Turning now to the drawings and particularly FIG. 1, there is shown a schematic diagram of an intake air separation system 10 for a heavy-duty diesel engine 12. The intake side of the diesel engine 12 includes an intake air conduit 14, an intake manifold 16, intake air pressurizing device 18 (e.g. turbocharger), and an inter-cooler or an air to air aftercooler (ATAAC) 24. The engine 12 also includes a main combustion section 30, and an exhaust system 40. Although not shown in great detail, the typical main combustion section 30 includes, among other elements, an engine block and a cylinder head forming a plurality of combustion cylinders 32 therein. Associated with each of the cylinders 32 is a fuel injector, a cylinder liner, at least one air intake port and corresponding intake valves, at least one exhaust gas port and corresponding exhaust valves, and a reciprocating piston moveable within each cylinder to define, in conjunction with the cylinder liner and cylinder head, the combustion chamber.
The exhaust system 40 of the diesel engine 12 includes an exhaust manifold 42 or split exhaust manifolds, one or more exhaust conduits 44, and an exhaust gas driven turbine 22, which drives the intake air compressor 20 and, in some embodiments, the secondary or permeate/purge compressor. optionally, the exhaust system 40 may include one or more aftertreatment devices (not shown) such as particulate traps, NOx adsorbers, oxidation and/or lean NOx catalysts, or other recent advances in exhaust gas aftertreatment. Finally, the engine 12 includes an engine control module (ECM) 50 for operatively controlling the fuel injection timing and engine system valve and component operations in response to one or more measured or sensed engine operating parameters, used as inputs to the ECM 50.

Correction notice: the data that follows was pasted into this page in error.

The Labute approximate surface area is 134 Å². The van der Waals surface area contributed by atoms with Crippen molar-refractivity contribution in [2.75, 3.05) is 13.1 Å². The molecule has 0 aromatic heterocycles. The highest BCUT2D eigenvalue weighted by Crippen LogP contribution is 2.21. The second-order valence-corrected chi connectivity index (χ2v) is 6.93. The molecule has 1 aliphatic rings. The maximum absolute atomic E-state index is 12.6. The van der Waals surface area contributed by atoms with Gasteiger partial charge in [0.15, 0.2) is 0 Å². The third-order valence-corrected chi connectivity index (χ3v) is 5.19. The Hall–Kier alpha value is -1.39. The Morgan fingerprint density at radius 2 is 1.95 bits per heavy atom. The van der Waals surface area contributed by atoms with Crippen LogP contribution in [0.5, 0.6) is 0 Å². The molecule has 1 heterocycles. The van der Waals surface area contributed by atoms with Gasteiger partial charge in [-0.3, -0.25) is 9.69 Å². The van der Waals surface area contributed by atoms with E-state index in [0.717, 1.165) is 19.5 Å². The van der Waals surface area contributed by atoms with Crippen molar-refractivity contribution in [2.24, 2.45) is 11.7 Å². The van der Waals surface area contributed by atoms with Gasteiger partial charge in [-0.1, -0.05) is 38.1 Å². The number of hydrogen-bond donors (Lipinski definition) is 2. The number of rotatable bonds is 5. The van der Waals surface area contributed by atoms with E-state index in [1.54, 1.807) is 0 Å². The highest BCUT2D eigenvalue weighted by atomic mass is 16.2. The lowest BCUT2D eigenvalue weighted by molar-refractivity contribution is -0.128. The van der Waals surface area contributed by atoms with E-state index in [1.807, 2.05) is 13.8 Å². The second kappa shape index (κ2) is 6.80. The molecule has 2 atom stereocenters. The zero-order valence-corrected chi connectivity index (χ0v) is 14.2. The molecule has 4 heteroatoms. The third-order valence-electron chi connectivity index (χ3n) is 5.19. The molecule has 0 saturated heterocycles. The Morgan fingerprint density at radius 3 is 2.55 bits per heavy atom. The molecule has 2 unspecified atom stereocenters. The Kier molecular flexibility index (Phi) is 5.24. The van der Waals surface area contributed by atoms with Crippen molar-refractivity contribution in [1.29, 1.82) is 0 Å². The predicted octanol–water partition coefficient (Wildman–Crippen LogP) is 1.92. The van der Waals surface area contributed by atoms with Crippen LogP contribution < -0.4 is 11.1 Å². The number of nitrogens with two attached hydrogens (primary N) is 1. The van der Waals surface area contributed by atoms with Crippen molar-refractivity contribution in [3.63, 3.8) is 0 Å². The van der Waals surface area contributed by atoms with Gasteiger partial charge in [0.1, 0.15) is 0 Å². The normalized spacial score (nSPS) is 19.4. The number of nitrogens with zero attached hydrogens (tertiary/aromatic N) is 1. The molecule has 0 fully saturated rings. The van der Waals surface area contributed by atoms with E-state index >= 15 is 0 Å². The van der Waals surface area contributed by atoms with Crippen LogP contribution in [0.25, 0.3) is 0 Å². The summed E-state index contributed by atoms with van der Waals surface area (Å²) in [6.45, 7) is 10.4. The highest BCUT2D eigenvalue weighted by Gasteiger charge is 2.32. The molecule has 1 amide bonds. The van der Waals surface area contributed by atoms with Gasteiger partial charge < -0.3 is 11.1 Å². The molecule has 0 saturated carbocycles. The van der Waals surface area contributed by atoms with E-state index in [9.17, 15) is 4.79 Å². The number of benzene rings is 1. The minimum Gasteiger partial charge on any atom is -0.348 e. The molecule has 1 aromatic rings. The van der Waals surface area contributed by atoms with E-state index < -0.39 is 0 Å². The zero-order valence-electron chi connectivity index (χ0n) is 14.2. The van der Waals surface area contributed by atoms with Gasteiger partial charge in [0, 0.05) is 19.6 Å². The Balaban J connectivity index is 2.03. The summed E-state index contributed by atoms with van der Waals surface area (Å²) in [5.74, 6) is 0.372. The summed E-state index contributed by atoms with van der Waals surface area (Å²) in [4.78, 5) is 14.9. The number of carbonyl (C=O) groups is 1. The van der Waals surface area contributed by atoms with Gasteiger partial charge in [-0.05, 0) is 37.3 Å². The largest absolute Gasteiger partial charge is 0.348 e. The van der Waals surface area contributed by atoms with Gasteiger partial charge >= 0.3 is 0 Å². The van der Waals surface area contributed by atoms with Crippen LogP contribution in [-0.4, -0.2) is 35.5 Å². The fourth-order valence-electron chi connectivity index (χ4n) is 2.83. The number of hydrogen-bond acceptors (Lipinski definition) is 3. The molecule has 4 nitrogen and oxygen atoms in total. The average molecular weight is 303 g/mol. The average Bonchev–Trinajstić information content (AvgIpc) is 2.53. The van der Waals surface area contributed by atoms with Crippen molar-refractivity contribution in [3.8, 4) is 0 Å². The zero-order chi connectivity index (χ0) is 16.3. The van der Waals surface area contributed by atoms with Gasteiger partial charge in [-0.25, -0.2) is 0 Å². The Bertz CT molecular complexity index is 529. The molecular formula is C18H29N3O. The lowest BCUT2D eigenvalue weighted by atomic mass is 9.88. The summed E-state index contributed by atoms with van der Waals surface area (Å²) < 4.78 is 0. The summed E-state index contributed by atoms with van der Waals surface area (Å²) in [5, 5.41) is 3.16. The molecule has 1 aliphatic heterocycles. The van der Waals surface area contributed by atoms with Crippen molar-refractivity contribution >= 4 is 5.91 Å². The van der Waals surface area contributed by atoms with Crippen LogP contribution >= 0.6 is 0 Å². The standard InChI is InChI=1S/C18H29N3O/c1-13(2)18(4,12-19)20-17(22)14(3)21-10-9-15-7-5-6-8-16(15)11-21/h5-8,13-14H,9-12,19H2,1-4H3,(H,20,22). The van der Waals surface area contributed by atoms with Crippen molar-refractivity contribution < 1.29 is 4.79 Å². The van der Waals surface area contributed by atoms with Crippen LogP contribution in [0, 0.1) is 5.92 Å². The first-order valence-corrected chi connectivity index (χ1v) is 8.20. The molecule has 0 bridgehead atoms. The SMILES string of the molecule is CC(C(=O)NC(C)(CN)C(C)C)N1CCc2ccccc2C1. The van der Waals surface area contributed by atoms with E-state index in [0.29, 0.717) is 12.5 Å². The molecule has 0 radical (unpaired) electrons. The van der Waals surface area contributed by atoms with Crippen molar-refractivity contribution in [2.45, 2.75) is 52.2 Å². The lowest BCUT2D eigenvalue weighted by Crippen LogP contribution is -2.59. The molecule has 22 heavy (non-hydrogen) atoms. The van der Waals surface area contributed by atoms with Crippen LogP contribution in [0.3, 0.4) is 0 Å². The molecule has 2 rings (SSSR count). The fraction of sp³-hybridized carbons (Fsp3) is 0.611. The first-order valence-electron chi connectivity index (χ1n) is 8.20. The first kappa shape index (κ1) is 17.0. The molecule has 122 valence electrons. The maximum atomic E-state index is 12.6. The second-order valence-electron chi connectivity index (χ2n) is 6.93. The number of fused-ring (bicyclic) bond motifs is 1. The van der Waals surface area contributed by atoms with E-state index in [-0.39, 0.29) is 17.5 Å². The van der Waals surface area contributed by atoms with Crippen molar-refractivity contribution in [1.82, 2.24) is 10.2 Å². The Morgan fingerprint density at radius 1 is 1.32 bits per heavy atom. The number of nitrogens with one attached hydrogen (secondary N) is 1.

Although the present intake air separation system is shown and described with use on a heavy-duty six-cylinder, in-line, four stroke, direct injection diesel engine, numerous other engine types of engines, including alternate fuel engines, gasoline engines, natural gas engines, two stroke diesel engines, dual fuel engines, etc. are likewise contemplated as suitable engine platforms with which the disclosed invention may be used. In addition, the engine platform may come in a number of different engine configurations including “in-line” and “V” type engines and further having various numbers of cylinders.